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Old 09-18-2023, 09:45 AM   #1
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Cover or no cover RV Model 2016 Minnie Winnie 31H

Greetings,
First time user, first time Class C owner. I live in NH where we get a lot of snow, should I put a cover on my RV? I have owned tag alongs but I never covered them. I have heard covers cause their own problems.
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Old 09-18-2023, 10:00 AM   #2
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Hi Allan,
I mostly deal with rain, but once in a while we do get snow. How much snow are we talking here?
Covering a 22M
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Old 09-18-2023, 11:02 AM   #3
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Lots. Could be 4 or 5 feet. I have seen over 2 feet in one storm.
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Old 09-18-2023, 01:06 PM   #4
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That sounds like you will either need a carport or garage rated at 100 Lb/Ft2, or heating tapes to melt the snow off as it falls.
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Old 09-19-2023, 08:51 AM   #5
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What I am looking for is the pro's and cons on covering in peoples experience. DO they get moldy, do they do any good? good and bad experiences. But thanks for your input.
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Old 09-19-2023, 09:35 AM   #6
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Hi Allan,
The three-cover method and the keep the squirrels out lights which I use work well for me.
Pros:
  1. I stop the damaging UV exposure.
  2. I keep my motorhome clean between uses.
  3. My motorhome's body paint does not get scratched or scuffed.
  4. My covers do not get moldy.
  5. My wiring does not get chewed-up by those horrible squirrel things!
Cons:
  1. It takes about 30 minutes to either remove or install the LED Rope Lights, the wheel covers, the empty boxes on the roof (to prevent water pooling,) the body cover, and the fly-over rain-shedding cover.
I also use a Davis 1000 Air Dryer inside the Eagle5 to keep the interior from molding.
Four feet of snow-load is not good for any RV, so I would also figure-out a way to keep the snow shoveled, swept, or melted off the plastic fly-cover.
Thanks, Eagle5
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Old 09-19-2023, 07:56 PM   #7
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The roof of a class C is just as rugged as any travel trailer and will withstand snow-loading every bit as well.
I used to cover my towables with a plastic farm tarp @ $70 ea. from Harbor Freight, then use enough elastic cords to hold it taut in wiindy weather, approx. 3x the number of original grommets and elastic cords.
Each tarp would last 3-4 winters before sun rot made them useless. I never did notice any rub or abrasion spots on the trailers from the tarp.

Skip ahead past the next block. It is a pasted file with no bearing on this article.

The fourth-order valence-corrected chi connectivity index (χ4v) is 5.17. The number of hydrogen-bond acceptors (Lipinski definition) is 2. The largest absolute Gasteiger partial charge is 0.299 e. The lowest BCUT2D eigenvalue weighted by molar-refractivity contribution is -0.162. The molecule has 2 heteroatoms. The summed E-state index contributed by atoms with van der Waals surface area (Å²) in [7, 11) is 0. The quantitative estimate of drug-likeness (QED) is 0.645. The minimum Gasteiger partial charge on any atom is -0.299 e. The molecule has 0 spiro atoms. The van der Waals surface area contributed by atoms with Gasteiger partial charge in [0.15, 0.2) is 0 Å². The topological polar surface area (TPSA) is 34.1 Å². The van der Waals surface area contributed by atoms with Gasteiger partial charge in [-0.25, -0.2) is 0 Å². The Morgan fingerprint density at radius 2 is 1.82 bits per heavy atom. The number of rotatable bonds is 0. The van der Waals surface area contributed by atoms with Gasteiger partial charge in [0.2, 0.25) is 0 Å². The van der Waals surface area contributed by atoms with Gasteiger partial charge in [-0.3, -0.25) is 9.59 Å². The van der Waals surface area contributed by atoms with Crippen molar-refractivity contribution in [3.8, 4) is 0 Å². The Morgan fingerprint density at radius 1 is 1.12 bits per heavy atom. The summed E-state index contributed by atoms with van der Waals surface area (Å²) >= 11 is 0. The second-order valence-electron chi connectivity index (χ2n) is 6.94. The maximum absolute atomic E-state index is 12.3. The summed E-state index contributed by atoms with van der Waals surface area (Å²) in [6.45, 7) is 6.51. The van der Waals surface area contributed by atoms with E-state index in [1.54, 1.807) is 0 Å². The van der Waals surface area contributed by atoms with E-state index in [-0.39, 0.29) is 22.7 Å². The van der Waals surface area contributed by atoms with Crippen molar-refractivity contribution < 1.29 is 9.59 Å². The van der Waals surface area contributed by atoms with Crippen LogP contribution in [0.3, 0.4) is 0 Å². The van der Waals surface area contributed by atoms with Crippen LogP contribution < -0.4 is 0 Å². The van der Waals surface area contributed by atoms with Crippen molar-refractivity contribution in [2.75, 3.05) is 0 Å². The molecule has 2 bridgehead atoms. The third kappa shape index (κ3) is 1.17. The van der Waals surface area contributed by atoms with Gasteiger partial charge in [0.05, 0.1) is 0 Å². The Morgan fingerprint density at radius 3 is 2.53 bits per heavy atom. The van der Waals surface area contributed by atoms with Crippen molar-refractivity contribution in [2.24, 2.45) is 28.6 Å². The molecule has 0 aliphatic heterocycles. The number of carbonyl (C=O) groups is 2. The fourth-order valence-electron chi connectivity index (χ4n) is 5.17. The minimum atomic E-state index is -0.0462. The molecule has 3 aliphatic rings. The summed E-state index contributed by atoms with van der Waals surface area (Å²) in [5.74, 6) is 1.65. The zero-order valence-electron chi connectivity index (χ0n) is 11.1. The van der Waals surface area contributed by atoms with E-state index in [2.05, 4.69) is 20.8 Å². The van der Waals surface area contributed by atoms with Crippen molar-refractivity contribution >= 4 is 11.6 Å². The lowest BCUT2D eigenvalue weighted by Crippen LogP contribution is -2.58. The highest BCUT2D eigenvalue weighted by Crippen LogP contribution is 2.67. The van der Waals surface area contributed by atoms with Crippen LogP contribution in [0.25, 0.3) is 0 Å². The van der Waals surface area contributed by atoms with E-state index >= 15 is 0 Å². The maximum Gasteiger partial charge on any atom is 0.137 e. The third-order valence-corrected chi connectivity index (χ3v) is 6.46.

When I had saved enough money I built an RV garage pole-barn type.
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Old 09-19-2023, 09:47 PM   #8
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I worry about four to five feet of snow load. If we assume the snow weighs 25 Lb/Ft3, that would be a force of 100 Lb/Ft2 with four feet of snow. My Minnie Winnie has a roof area of:
8Ĺ' ◊ 22' = 187 Ft2
187 Ft2 ◊ 100 Lb/Ft2 = 18,700 pounds
My Minnie Winnie is rated for a maximum payload of 4,171 pounds.
The most snow we have seen in South Bend was about three feet back in 1962.
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Old 09-20-2023, 08:05 AM   #9
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I think the snow load is less than what is mentioned. I read it as being a total season of as much as four feet with max at one time of two!

But that is still open to knowing if that snow melts before the next or piles up! I would go with what they have seen before on the snow as they mention having rV before, so have some experience.

From there, I have mixed feelings about covering RV as it depends so much on the exact RV and exact situation.

Can you get the cover on/off without getting on the roof or do you do as much damage walking on it as you prevent? Some RV, we have covered and some we had covers but wound up not using them to avoid damage.
Can you put it on and off from the ground or ladders or does it have things sticking up that won't let you drag a cover across?

Mold has never been a problem for us and covers are rarely so tight that we don't have a lot of air passing under them, even when living North! The RV may be pretty tight and able to hold moisture but the cover has never been that tight!
Holding rubbing down has been a challenge at times and we never really got to our "comfort zone" on what we wanted to do. We could get it covered but at such a high level of labor and potential damage that we stopped before we really broke something!

Nothing worse than spending a few hours saving the RV but stepping through a sky light or off the edge to break our body! Once we reached a point where we felt we could afford to replace the RV, rather than go to the hospital, we stopped covering the RV!

Very much a lot of personal choices to make!
Inside or under cover is certainly better but does cost more in most places. We also like the safety of having the RV where we can watch over it more than if stored.

Keeping the four legged rodents out is tough but those two legged ones are far more dangerous when stored away from the house!
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